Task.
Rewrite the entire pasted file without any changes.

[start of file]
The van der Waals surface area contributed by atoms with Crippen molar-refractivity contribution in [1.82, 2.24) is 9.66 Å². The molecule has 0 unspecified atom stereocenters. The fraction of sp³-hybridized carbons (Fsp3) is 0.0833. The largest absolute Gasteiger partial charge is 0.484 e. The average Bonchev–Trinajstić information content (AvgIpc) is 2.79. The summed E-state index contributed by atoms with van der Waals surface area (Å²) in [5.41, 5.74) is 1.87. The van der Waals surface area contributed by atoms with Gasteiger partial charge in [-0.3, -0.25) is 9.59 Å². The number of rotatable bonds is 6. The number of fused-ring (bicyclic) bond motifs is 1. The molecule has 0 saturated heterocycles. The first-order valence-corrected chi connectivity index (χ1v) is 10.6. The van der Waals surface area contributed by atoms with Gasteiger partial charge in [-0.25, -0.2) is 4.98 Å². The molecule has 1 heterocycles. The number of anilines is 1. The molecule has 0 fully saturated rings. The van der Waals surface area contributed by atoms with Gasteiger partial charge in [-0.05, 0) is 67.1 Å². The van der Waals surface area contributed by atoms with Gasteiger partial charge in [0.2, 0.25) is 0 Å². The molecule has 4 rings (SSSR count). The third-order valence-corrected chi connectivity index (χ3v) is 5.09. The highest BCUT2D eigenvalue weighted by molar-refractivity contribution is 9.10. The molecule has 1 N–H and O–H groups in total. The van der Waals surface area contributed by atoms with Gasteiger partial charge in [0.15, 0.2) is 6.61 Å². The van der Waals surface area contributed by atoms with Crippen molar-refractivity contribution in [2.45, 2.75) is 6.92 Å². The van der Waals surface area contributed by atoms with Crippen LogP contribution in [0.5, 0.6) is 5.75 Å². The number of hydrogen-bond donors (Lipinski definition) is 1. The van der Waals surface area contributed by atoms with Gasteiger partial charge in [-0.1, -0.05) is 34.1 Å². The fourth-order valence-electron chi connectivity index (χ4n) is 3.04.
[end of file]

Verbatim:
The van der Waals surface area contributed by atoms with Crippen molar-refractivity contribution in [1.82, 2.24) is 9.66 Å². The molecule has 0 unspecified atom stereocenters. The fraction of sp³-hybridized carbons (Fsp3) is 0.0833. The largest absolute Gasteiger partial charge is 0.484 e. The average Bonchev–Trinajstić information content (AvgIpc) is 2.79. The summed E-state index contributed by atoms with van der Waals surface area (Å²) in [5.41, 5.74) is 1.87. The van der Waals surface area contributed by atoms with Gasteiger partial charge in [-0.3, -0.25) is 9.59 Å². The number of rotatable bonds is 6. The number of fused-ring (bicyclic) bond motifs is 1. The molecule has 0 saturated heterocycles. The first-order valence-corrected chi connectivity index (χ1v) is 10.6. The van der Waals surface area contributed by atoms with Gasteiger partial charge in [-0.25, -0.2) is 4.98 Å². The molecule has 1 heterocycles. The number of anilines is 1. The molecule has 0 fully saturated rings. The van der Waals surface area contributed by atoms with Gasteiger partial charge in [-0.05, 0) is 67.1 Å². The van der Waals surface area contributed by atoms with Gasteiger partial charge in [0.2, 0.25) is 0 Å². The molecule has 4 rings (SSSR count). The third-order valence-corrected chi connectivity index (χ3v) is 5.09. The highest BCUT2D eigenvalue weighted by molar-refractivity contribution is 9.10. The molecule has 1 N–H and O–H groups in total. The van der Waals surface area contributed by atoms with Gasteiger partial charge in [0.15, 0.2) is 6.61 Å². The van der Waals surface area contributed by atoms with Crippen molar-refractivity contribution in [2.45, 2.75) is 6.92 Å². The van der Waals surface area contributed by atoms with Crippen LogP contribution in [0.5, 0.6) is 5.75 Å². The number of hydrogen-bond donors (Lipinski definition) is 1. The van der Waals surface area contributed by atoms with Gasteiger partial charge in [-0.1, -0.05) is 34.1 Å². The fourth-order valence-electron chi connectivity index (χ4n) is 3.04.